Pilgrimage/Boondocking Boat

Discussion in 'Boat Design' started by Penitent, Feb 24, 2020.

  1. Penitent
    Joined: Feb 2020
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    Penitent Junior Member

    Oh:

    The 300 pounds meant ALL gear and supplies except bike, trailer, boat. Not just food.
     
  2. Rumars
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    Rumars Senior Member

    The Portabote is a very good general purpose dinghy that folds flat and stands abuse well, but it's not a cruising boat. Things like no compartments, no buoyancy, no optimisation for human power, etc. While one can adapt to anything, it's really not necessary, the are better boats for what he wants to do.
     
  3. fishwics
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    fishwics Quiet member

    Also try "hungry hikers cook book". It doesn't run to supplies list for a year but there's a lot of trip catering planning info in it.
     
  4. Rumars
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    Rumars Senior Member

    @Penitent
    Your biggest problem is having to work online. The normal solution would be for you to go to some place with few inhabitans per square mile, find a secluded place you like and go about your religious business. Once a year go for a resupply run with your boat/bike/mule/pickup truck. Such places don't have internet, so if you depend on internet you can not avoid people unless you don't go out of the house. If you think that by beeing on the move you can avoid people you are wrong. If you go that far out of the way to really don't see people for a month there is no internet.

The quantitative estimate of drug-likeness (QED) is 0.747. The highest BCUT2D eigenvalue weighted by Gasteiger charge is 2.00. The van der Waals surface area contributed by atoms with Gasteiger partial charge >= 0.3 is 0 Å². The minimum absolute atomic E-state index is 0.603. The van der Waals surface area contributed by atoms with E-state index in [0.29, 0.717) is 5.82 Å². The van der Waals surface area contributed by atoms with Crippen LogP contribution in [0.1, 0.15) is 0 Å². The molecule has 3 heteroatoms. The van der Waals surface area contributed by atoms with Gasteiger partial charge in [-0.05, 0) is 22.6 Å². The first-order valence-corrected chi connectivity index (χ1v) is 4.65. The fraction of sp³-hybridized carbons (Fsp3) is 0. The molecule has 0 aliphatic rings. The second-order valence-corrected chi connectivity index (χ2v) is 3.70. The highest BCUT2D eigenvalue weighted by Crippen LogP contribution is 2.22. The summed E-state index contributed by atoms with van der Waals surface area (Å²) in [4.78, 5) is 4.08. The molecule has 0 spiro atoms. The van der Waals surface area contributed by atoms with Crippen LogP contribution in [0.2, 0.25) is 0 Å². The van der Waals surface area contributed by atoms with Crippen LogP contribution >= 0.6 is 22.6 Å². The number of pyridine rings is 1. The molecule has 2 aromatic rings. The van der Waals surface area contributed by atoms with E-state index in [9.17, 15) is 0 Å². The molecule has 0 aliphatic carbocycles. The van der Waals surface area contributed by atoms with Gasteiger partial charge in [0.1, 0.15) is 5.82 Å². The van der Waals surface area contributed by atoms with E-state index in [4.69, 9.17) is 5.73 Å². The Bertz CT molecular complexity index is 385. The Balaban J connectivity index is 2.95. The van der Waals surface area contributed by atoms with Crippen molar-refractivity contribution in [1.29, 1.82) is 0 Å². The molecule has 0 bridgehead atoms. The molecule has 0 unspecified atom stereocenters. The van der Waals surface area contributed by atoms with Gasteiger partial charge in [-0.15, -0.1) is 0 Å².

I am sorry to say, the right boat is not your problem, the right lifestyle is.
     
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  5. Mr Efficiency
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    Mr Efficiency Senior Member

    The extent to which you must attend to problems of practical living, is the extent to which you are distracted from the "contemplative" life. Moving around from place to place, via boat or other mode of transport, really isn't what that life is about, it is not geographical tourism, but about "inner travels", and you might as well be holed up in a basement. And I don't know what the OP feels penitent about, but that he does, says he is already making progress.
     
  6. Penitent
    Joined: Feb 2020
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    Penitent Junior Member

    Thank you all. A few points.

    Internet: I can make more per hour in person. The purpose of switching to online is it ENABLES location independence. Anyone curious can look up “tech nomad” and get lots of information on working remotely online while living in the boonies.